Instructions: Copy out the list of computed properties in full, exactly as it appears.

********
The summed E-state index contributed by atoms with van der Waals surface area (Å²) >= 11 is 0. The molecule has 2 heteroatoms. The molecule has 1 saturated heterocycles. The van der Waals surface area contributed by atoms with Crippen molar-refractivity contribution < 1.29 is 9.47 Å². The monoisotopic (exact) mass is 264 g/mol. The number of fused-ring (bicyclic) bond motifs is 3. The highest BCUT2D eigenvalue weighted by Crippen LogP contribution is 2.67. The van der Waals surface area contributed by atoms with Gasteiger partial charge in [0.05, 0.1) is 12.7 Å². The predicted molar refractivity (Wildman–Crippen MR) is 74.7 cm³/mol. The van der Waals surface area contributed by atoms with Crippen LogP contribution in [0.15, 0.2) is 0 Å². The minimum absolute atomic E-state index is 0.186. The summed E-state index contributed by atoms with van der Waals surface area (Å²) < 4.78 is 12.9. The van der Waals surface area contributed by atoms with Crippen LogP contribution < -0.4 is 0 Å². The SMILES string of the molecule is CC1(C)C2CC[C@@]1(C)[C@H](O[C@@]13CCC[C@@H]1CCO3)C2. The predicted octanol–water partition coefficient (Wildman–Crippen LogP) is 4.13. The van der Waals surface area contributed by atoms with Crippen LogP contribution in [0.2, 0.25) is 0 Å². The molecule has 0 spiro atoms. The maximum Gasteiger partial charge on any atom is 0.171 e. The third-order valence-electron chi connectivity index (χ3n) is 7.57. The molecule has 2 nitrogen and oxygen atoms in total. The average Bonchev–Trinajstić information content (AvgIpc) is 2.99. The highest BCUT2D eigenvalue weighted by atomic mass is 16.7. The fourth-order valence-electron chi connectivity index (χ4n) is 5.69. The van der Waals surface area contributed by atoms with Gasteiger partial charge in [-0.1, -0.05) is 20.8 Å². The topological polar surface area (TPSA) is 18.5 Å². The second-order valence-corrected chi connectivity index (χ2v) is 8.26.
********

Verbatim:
The summed E-state index contributed by atoms with van der Waals surface area (Å²) >= 11 is 0. The molecule has 2 heteroatoms. The molecule has 1 saturated heterocycles. The van der Waals surface area contributed by atoms with Crippen molar-refractivity contribution < 1.29 is 9.47 Å². The monoisotopic (exact) mass is 264 g/mol. The number of fused-ring (bicyclic) bond motifs is 3. The highest BCUT2D eigenvalue weighted by Crippen LogP contribution is 2.67. The van der Waals surface area contributed by atoms with Gasteiger partial charge in [0.05, 0.1) is 12.7 Å². The predicted molar refractivity (Wildman–Crippen MR) is 74.7 cm³/mol. The van der Waals surface area contributed by atoms with Crippen LogP contribution in [0.15, 0.2) is 0 Å². The minimum absolute atomic E-state index is 0.186. The summed E-state index contributed by atoms with van der Waals surface area (Å²) < 4.78 is 12.9. The van der Waals surface area contributed by atoms with Crippen LogP contribution < -0.4 is 0 Å². The SMILES string of the molecule is CC1(C)C2CC[C@@]1(C)[C@H](O[C@@]13CCC[C@@H]1CCO3)C2. The predicted octanol–water partition coefficient (Wildman–Crippen LogP) is 4.13. The van der Waals surface area contributed by atoms with Crippen LogP contribution in [0.2, 0.25) is 0 Å². The molecule has 0 spiro atoms. The maximum Gasteiger partial charge on any atom is 0.171 e. The third-order valence-electron chi connectivity index (χ3n) is 7.57. The molecule has 2 nitrogen and oxygen atoms in total. The average Bonchev–Trinajstić information content (AvgIpc) is 2.99. The highest BCUT2D eigenvalue weighted by atomic mass is 16.7. The fourth-order valence-electron chi connectivity index (χ4n) is 5.69. The van der Waals surface area contributed by atoms with Gasteiger partial charge in [-0.1, -0.05) is 20.8 Å². The topological polar surface area (TPSA) is 18.5 Å². The second-order valence-corrected chi connectivity index (χ2v) is 8.26.